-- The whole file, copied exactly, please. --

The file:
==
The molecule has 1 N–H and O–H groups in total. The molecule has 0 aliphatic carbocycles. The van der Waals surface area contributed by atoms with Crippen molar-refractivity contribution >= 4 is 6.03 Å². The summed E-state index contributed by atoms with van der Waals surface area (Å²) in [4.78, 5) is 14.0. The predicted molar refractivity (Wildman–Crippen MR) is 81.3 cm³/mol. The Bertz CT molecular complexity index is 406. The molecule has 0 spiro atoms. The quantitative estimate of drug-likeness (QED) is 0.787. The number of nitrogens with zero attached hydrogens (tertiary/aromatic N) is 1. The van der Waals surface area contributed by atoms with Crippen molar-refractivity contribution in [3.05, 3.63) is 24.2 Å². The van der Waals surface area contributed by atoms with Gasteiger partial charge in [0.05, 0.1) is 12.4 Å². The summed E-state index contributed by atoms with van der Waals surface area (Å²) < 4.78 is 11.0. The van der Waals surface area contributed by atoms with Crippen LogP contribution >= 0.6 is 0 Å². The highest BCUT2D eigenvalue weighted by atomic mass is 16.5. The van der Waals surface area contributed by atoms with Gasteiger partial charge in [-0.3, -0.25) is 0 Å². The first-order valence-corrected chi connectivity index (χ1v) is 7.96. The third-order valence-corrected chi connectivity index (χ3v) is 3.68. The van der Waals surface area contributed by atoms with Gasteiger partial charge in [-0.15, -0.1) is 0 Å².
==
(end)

The molecule has 1 N–H and O–H groups in total. The molecule has 0 aliphatic carbocycles. The van der Waals surface area contributed by atoms with Crippen molar-refractivity contribution >= 4 is 6.03 Å². The summed E-state index contributed by atoms with van der Waals surface area (Å²) in [4.78, 5) is 14.0. The predicted molar refractivity (Wildman–Crippen MR) is 81.3 cm³/mol. The Bertz CT molecular complexity index is 406. The molecule has 0 spiro atoms. The quantitative estimate of drug-likeness (QED) is 0.787. The number of nitrogens with zero attached hydrogens (tertiary/aromatic N) is 1. The van der Waals surface area contributed by atoms with Crippen molar-refractivity contribution in [3.05, 3.63) is 24.2 Å². The van der Waals surface area contributed by atoms with Gasteiger partial charge in [0.05, 0.1) is 12.4 Å². The summed E-state index contributed by atoms with van der Waals surface area (Å²) < 4.78 is 11.0. The van der Waals surface area contributed by atoms with Crippen LogP contribution >= 0.6 is 0 Å². The highest BCUT2D eigenvalue weighted by atomic mass is 16.5. The van der Waals surface area contributed by atoms with Gasteiger partial charge in [-0.3, -0.25) is 0 Å². The first-order valence-corrected chi connectivity index (χ1v) is 7.96. The third-order valence-corrected chi connectivity index (χ3v) is 3.68. The van der Waals surface area contributed by atoms with Gasteiger partial charge in [-0.15, -0.1) is 0 Å².